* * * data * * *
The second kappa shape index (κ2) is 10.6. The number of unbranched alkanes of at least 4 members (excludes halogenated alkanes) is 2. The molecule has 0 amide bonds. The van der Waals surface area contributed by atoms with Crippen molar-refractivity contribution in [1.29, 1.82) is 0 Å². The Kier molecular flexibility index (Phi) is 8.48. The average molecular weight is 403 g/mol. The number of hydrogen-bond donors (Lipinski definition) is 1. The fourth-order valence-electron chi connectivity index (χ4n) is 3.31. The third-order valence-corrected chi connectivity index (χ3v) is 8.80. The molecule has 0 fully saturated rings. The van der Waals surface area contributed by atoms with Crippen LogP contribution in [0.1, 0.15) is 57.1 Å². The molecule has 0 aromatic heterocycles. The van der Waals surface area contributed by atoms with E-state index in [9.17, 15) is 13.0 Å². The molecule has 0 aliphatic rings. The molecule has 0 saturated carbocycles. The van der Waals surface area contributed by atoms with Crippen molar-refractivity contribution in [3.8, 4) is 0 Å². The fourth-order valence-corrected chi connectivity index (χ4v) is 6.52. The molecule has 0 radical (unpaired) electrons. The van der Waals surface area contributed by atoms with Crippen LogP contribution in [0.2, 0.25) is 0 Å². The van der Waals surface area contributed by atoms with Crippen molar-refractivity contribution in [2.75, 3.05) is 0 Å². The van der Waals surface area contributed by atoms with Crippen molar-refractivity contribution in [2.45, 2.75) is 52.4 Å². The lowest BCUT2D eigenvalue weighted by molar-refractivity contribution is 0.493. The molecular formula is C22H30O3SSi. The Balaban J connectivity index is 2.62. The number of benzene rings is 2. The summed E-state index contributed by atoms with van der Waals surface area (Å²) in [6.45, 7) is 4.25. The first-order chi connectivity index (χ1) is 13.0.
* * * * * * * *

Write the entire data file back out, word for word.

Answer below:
The second kappa shape index (κ2) is 10.6. The number of unbranched alkanes of at least 4 members (excludes halogenated alkanes) is 2. The molecule has 0 amide bonds. The van der Waals surface area contributed by atoms with Crippen molar-refractivity contribution in [1.29, 1.82) is 0 Å². The Kier molecular flexibility index (Phi) is 8.48. The average molecular weight is 403 g/mol. The number of hydrogen-bond donors (Lipinski definition) is 1. The fourth-order valence-electron chi connectivity index (χ4n) is 3.31. The third-order valence-corrected chi connectivity index (χ3v) is 8.80. The molecule has 0 fully saturated rings. The van der Waals surface area contributed by atoms with Crippen LogP contribution in [0.1, 0.15) is 57.1 Å². The molecule has 0 aromatic heterocycles. The van der Waals surface area contributed by atoms with E-state index in [9.17, 15) is 13.0 Å². The molecule has 0 aliphatic rings. The molecule has 0 saturated carbocycles. The van der Waals surface area contributed by atoms with Crippen molar-refractivity contribution in [3.8, 4) is 0 Å². The fourth-order valence-corrected chi connectivity index (χ4v) is 6.52. The molecule has 0 radical (unpaired) electrons. The van der Waals surface area contributed by atoms with Crippen LogP contribution in [0.2, 0.25) is 0 Å². The van der Waals surface area contributed by atoms with Crippen molar-refractivity contribution in [2.75, 3.05) is 0 Å². The van der Waals surface area contributed by atoms with Crippen molar-refractivity contribution in [2.45, 2.75) is 52.4 Å². The lowest BCUT2D eigenvalue weighted by molar-refractivity contribution is 0.493. The molecular formula is C22H30O3SSi. The Balaban J connectivity index is 2.62. The number of benzene rings is 2. The summed E-state index contributed by atoms with van der Waals surface area (Å²) in [6.45, 7) is 4.25. The first-order chi connectivity index (χ1) is 13.0.